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"If a man can . . . make a better mousetrap than his neighbor . . . the world will make a beaten path to his door." So said Ralph Waldo Emerson.

Sorry, Ralph, but you were wrong. Forty-six years after you died, the better mousetrap was invented, and no path-beating occurred. In 1928, Chester M. Woolworth offered the world a much-improved mousetrap. It sold for 12 cents. The price of the older, less effective mousetrap, however, was only 5 cents. The better mousetrap failed.

We continue to buy the same mousetrap that was used during Ralph Waldo Emerson's lifetime, even though dozens of superior mousetraps have since been invented. We buy the old ones because they work. We see no need for improvement.

Yet the power of Emerson's promise continues to lure thousands of inventors, each of whom stares dreamily at the ceiling and whispers, "The world will beat a path to my door."

It has been more than 140 years since Emerson painted his image of fame and recognition, and although his promise proved false, you and I continue to recite the Better Mousetrap Myth because it is our hope that we might someday actually find the world beating a path to our door.

If nothing else, Emerson's maxim teaches us that words that conjure a pleasing image in the mind will live forever. Suppose Emerson had said, "If you build a better mousetrap, there is a chance you will be able to sell it, but it will take a lot of hard work, and your mousetrap cannot cost more than the mousetrap it replaces." Would we have remembered this bit of wisdom for as long as we have? Forget about a better mousetrap. Concentrate on better words.

Let me amplify the point. The actual adage that launched the Mousetrap Myth reads thus: "If a man can write a better book, preach a better sermon, or make a better mousetrap than his neighbor, though he build his house in the woods, the world will make a beaten path to his door."

Hundreds of sources readily confirm Ralph Waldo Emerson to be the author of these words, but no one can name the year he wrote them or the publication in which they appear. This is because the quote was actually penned 28 years after Emerson died -- by an ad writer named Elbert Hubbard. Trying to explain how his manufacturing company was able to attract large numbers of visitors to the tiny village of East Aurora, N.Y., Hubbard admits that he wrote the mousetrap epigram, then "gave it specific gravity by attributing it to one Ralph Waldo Emerson."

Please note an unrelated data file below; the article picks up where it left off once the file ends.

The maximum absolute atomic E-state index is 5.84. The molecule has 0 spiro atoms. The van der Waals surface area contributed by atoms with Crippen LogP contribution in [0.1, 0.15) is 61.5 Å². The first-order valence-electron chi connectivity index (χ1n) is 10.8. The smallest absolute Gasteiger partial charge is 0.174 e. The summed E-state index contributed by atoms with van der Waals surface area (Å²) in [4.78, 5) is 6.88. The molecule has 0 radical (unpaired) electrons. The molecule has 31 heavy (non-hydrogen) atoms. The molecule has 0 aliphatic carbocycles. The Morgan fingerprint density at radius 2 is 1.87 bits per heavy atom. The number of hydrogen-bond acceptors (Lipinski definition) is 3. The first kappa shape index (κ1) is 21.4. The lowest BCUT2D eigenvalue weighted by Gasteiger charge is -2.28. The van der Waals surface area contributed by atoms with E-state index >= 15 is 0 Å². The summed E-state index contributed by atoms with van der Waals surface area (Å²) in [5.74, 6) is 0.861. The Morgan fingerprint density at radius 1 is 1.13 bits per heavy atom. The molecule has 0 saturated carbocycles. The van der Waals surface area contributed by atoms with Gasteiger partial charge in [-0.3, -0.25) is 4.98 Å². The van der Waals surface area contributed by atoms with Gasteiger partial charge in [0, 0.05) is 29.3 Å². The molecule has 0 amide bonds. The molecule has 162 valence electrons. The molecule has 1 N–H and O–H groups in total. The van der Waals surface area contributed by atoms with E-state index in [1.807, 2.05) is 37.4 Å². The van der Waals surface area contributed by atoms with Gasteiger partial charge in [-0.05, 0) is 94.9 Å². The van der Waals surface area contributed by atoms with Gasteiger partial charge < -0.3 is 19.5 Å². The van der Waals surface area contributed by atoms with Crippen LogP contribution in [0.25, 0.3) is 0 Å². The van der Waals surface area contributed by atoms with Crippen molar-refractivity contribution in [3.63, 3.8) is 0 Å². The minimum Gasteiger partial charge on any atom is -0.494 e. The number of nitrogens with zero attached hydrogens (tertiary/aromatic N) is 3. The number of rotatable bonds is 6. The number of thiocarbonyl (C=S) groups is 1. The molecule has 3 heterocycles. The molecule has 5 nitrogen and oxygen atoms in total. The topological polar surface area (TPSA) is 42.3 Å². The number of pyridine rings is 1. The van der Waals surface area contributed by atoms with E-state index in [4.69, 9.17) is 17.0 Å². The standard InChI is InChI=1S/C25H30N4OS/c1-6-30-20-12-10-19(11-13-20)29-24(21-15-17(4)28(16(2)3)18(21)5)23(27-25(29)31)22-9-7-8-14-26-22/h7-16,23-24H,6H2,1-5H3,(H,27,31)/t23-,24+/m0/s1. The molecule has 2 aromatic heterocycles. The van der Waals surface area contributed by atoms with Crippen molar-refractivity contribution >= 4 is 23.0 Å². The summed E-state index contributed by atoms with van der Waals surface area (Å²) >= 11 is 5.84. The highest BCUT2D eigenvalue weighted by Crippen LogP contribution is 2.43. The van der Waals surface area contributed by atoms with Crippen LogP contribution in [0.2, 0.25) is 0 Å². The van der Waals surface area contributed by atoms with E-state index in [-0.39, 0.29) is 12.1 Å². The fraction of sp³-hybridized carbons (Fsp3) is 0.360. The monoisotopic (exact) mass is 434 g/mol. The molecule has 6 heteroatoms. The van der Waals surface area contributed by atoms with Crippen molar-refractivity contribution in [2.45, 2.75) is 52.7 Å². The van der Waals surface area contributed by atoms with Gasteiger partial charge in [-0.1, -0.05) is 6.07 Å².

Was Hubbard a liar? In my opinion, no. He merely told the truth a little more powerfully than what was completely accurate. You'll find the following on page 528 in volume 8 of Emerson's journal, February 1855: "Common Fame; I trust a good deal to common fame, as we all must. If a man has good corn, or wood, or boards, or pigs, to sell, or can make better chairs or knives, crucibles or church organs, than anybody else, you will find a broad, hard-beaten road to his house, though it be in the woods."

Hubbard said what Emerson said. Only Hubbard said it better. We remember the words of Hubbard because, unlike Emerson, Hubbard used verbs that are visually active: "write," "preach," "make"; he gave us images that are clear: "book," "sermon," "mousetrap"; and his promise of benefit was memorable: ". . . the world will make a beaten path to his door."

Emerson's original statement is known to only the most diligent of researchers because it is neither active, clear nor memorable: "I trust a good deal to common fame, as we all must."

Emerson's images are cluttered and unfocused: corn, wood, boards, pigs, chairs knives, crucibles, church organs; and the promise of benefit is soft, stumbling to its end with a qualifier: ". . . you will find a broad, hard-beaten road to his house, though it be in the woods."

Rather than closing as Emerson does, with the image of the house in the woods, Hubbard, an ad writer, leads us through his woods a bit earlier, so that he might close with the grand gesture -- that unforgettable image of the whole world beating a path to our door. Emerson may have had a profound idea, but it took the refinements of an ad writer to cause it to live forever in the imaginations of men.

Adapted from The Wizard of Ads: Turning Words into Magic and Dreamers into Millionaires, by Roy H. Williams, Bard Press, Austin, Texas, 1998. Williams is

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